Thousands of spectators from around the Midwest danced, sang and screamed along with Brad Paisley, Joan Jett, Steve Miller and other rock and country musicians during Prior Lake’s 10th annual Lakefront Music Fest in Lakefront Park on July 12 and 13.
Tickets are on sale for next year’s lineup, which will include the Grammy and Country Music award-winning Lady Antebellum as a headliner, organizers announced before Paisley’s performance late Saturday.
The Prior Lake Rotary Club hosts the concert as its major annual fundraiser and sold about 15,000 tickets for each of the two evenings, said Michelle Jirik, festival co-chairwoman and club secretary.
The festival in the last decade has raised more than $1 million for the club’s grants to local organizations and its projects, including participating in Rotary International’s push to end polio around the world.
The club presented a $66,000 check Saturday to YMCA Twin Cities and Prior Lake-Savage Area Schools organizations to pay back their ticket sales and volunteer time for the event, for example. Another $10,000 went to The Store, a free grocery store in Nashville launched by Paisley and his wife, Kimberly Williams-Paisley.
The Rotary likely won’t know for several weeks how much it raised altogether this year, spokesman Kyle Haugen said, but “preliminarily, I think we’ll be very happy.”
Laurie Hartmann, publisher for the Savage Pacer and Prior Lake American, chairs the Prior Lake Rotary Foundation board, and Southwest News Media was a sponsor of the music fest.
Canadian blues performer Matt Andersen, country group Marty Stuart & His Fabulous Superlatives and country singers Chris Lane and Riley Green warmed up the nights’ crowds with powerful singing and skillful playing.
Joan Jett & The Blackhearts took the stage Friday with such classic hits as “Cherry Bomb,” Jett’s voice still as strong as when she first sang it more than 40 years ago.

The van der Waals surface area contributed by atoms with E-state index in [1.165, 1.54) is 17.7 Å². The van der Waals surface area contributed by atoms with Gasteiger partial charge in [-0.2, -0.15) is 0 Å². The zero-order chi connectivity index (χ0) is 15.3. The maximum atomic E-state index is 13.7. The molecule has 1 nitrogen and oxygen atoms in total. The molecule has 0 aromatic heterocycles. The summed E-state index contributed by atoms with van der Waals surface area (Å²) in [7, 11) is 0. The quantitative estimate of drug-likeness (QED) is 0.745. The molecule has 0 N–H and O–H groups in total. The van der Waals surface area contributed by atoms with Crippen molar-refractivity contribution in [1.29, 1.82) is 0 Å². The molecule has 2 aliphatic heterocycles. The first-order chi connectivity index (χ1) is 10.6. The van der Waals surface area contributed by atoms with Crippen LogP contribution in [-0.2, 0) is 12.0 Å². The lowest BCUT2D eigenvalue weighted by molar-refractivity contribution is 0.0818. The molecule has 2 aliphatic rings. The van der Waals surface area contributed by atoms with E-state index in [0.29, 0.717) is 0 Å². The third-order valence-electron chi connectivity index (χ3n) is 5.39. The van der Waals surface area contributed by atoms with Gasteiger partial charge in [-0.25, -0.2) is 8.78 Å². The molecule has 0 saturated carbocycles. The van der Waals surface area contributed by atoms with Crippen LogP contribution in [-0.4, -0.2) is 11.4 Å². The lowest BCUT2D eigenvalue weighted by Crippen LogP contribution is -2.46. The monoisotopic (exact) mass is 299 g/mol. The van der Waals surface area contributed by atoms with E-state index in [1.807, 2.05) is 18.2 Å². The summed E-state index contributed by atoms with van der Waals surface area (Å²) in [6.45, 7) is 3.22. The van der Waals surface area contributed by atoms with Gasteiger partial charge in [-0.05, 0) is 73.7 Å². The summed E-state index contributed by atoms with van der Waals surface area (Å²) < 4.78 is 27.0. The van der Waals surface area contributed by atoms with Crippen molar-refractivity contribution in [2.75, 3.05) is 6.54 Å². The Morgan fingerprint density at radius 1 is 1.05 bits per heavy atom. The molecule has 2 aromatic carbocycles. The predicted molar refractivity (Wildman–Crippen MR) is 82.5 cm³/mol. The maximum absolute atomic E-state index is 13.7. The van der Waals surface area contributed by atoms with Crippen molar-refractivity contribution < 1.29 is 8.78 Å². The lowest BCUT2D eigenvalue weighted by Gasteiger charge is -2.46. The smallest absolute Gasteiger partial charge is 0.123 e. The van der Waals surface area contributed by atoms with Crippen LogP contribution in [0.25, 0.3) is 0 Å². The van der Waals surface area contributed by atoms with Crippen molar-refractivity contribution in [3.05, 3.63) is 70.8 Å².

The Steve Miller Band and Paisley took the stage Friday and Saturday respectively as the daylight faded over perfect summer evenings. The entire Lakefront Park hillside twinkled with wearable lights as Miller performed “Jungle Love,” “Abracadabra” and other selections.
The festival went mostly smoothly from a public safety standpoint, Cmdr. Brad Cragoe with Prior Lake Police said Monday. There were a few medical calls and a few consumption tickets, but nobody went to jail.
Tickets and more information about next year’s event can be found at lakefrontmusicfest.com.
A developer’s proposal to add 100 homes and a dock along Spring Lake’s west side has riled up neighbors and fans of Spring Lake, though a developer representative said the reaction was overblown.
Several residents at Monday’s City Council meeting said the idea would irrevocably change the lake’s character and ecosystem and decrease the safety of the quiet residential community.
Many said they worried Spring Lake’s progress in improving water quality could be lost. The lake is on the state’s list of impaired lakes because of excess levels of mercury and phosphorus, according to the Minnesota Pollution Control Agency and Prior Lake-Spring Lake Watershed District.
Councilwoman Annette Thompson said she had lived through a time when Spring Lake looked like “pea soup” and shared concerns about water quality and safety.